Under pressure

Clinical Brief – August 8th

The Brief

A study in Research Policy found that about a half of PhD students had psychological distress, and a third had a common psychiatric disorder.

Signs point to a greater risk for women, being exposed to a “laissez-faire” leadership style, and being at an early stage of the PhD program.


Tell me more

A group from Flanders, Belgium, surveyed about 3,600 PhD students from Flemish universities on their mental health status and compared it against available data on highly educated individuals in the general population, employees, and students.

Students from nearly every discipline were involved, including the sciences, biomed, humanities, and social sciences. Overall, 51% of PhD students had psychological distress and 32% had a common psychiatric disorder. The odds of having such problems seemed to be equal across disciplines.

When it comes to risk factors for such problems, some of their findings are quite expected. For instance, higher work load and a conflict between work and family demands were tied greater odds of psychological distress and developing a common psychiatric disorder.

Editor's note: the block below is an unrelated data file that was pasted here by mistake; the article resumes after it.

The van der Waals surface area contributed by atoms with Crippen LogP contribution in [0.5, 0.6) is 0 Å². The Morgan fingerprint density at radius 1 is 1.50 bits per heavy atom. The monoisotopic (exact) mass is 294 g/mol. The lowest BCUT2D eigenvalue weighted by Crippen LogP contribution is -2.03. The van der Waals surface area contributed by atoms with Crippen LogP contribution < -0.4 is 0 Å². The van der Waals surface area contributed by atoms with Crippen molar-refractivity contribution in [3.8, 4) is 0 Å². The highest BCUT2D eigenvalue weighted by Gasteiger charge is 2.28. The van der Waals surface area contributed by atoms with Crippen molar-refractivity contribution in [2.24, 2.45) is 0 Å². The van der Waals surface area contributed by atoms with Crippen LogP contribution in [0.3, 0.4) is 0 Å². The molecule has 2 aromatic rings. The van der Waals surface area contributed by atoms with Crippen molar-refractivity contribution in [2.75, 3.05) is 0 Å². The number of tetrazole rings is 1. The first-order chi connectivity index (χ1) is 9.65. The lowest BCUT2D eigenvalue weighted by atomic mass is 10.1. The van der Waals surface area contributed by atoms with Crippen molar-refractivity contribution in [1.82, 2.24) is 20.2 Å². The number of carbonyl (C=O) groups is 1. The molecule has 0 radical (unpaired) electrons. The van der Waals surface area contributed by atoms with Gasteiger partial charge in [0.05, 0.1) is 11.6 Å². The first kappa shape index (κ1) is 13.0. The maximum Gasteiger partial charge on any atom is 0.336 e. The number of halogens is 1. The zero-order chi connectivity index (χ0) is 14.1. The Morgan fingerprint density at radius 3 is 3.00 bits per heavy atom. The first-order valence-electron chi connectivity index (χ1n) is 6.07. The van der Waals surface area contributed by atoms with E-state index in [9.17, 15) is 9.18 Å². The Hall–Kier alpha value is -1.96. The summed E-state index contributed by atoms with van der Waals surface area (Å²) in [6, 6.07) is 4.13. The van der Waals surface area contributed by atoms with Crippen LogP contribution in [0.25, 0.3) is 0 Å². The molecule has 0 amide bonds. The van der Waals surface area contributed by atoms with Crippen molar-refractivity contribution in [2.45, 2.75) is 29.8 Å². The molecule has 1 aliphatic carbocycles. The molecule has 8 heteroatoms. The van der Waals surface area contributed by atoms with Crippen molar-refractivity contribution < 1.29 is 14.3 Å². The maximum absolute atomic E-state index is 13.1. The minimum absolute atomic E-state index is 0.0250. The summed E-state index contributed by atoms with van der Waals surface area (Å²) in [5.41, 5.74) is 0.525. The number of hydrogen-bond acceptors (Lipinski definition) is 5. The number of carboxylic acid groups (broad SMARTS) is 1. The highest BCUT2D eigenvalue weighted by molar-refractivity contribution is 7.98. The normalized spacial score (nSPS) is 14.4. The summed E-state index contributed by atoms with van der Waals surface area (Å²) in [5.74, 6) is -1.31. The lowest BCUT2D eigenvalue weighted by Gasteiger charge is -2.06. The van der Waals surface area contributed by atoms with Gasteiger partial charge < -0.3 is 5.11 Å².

Unexpected results

Gender…whether this is expected or unexpected may be debatable, but the report found that the odds of experiencing psychological distress were 34% higher for women than men.

Supervisor…according to the report, “no significant association were found between an autocratic leadership style and the experience of mental health problems”. But this didn’t mean that the supervisor didn’t have any role to play. It turned out that a “laissez-faire” leadership style was tied to an increased risk of psychological distress.

No significant association were found between an autocratic leadership style and the experience of mental health problems


A silver lining

Completing a PhD program is clearly not for the faint of heart. The study did find that compared to students who just started their PhD program, those who are already on their way had lower odds of experiencing mental health problems.

In other words, once the ball gets rolling it just may get better with time.

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